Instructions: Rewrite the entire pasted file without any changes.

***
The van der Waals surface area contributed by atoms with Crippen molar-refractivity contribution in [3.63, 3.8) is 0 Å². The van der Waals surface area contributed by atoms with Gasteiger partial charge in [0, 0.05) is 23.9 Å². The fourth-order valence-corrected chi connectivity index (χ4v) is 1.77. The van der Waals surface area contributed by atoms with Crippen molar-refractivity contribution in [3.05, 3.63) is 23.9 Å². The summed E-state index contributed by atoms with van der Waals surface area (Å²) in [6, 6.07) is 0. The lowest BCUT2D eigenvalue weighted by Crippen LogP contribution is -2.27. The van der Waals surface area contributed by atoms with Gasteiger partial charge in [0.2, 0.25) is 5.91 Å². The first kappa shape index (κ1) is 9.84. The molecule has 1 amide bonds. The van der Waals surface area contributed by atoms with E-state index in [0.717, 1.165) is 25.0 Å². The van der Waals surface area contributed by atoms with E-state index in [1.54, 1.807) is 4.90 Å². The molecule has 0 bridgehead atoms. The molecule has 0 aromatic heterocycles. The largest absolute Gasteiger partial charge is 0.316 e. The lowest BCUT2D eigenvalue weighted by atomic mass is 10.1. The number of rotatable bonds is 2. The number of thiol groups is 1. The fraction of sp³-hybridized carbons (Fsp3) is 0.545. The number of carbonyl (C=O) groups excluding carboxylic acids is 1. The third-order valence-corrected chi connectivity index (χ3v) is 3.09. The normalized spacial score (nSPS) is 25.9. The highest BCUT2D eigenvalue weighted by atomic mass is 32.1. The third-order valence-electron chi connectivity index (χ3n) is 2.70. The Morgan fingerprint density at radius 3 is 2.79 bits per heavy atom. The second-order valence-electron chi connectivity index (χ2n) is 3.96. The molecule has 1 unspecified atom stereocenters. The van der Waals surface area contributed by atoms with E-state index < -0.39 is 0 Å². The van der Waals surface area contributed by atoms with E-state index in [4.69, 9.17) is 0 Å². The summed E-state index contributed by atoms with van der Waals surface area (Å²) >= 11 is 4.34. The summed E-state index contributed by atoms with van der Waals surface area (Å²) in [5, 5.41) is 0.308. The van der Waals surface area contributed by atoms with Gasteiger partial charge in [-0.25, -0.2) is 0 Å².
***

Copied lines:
The van der Waals surface area contributed by atoms with Crippen molar-refractivity contribution in [3.63, 3.8) is 0 Å². The van der Waals surface area contributed by atoms with Gasteiger partial charge in [0, 0.05) is 23.9 Å². The fourth-order valence-corrected chi connectivity index (χ4v) is 1.77. The van der Waals surface area contributed by atoms with Crippen molar-refractivity contribution in [3.05, 3.63) is 23.9 Å². The summed E-state index contributed by atoms with van der Waals surface area (Å²) in [6, 6.07) is 0. The lowest BCUT2D eigenvalue weighted by Crippen LogP contribution is -2.27. The van der Waals surface area contributed by atoms with Gasteiger partial charge in [0.2, 0.25) is 5.91 Å². The first kappa shape index (κ1) is 9.84. The molecule has 1 amide bonds. The van der Waals surface area contributed by atoms with E-state index in [0.717, 1.165) is 25.0 Å². The van der Waals surface area contributed by atoms with E-state index in [1.54, 1.807) is 4.90 Å². The molecule has 0 bridgehead atoms. The molecule has 0 aromatic heterocycles. The largest absolute Gasteiger partial charge is 0.316 e. The lowest BCUT2D eigenvalue weighted by atomic mass is 10.1. The number of rotatable bonds is 2. The number of thiol groups is 1. The fraction of sp³-hybridized carbons (Fsp3) is 0.545. The number of carbonyl (C=O) groups excluding carboxylic acids is 1. The third-order valence-corrected chi connectivity index (χ3v) is 3.09. The normalized spacial score (nSPS) is 25.9. The highest BCUT2D eigenvalue weighted by atomic mass is 32.1. The third-order valence-electron chi connectivity index (χ3n) is 2.70. The Morgan fingerprint density at radius 3 is 2.79 bits per heavy atom. The second-order valence-electron chi connectivity index (χ2n) is 3.96. The molecule has 1 unspecified atom stereocenters. The van der Waals surface area contributed by atoms with E-state index < -0.39 is 0 Å². The van der Waals surface area contributed by atoms with E-state index in [4.69, 9.17) is 0 Å². The summed E-state index contributed by atoms with van der Waals surface area (Å²) >= 11 is 4.34. The summed E-state index contributed by atoms with van der Waals surface area (Å²) in [5, 5.41) is 0.308. The van der Waals surface area contributed by atoms with Gasteiger partial charge in [-0.25, -0.2) is 0 Å².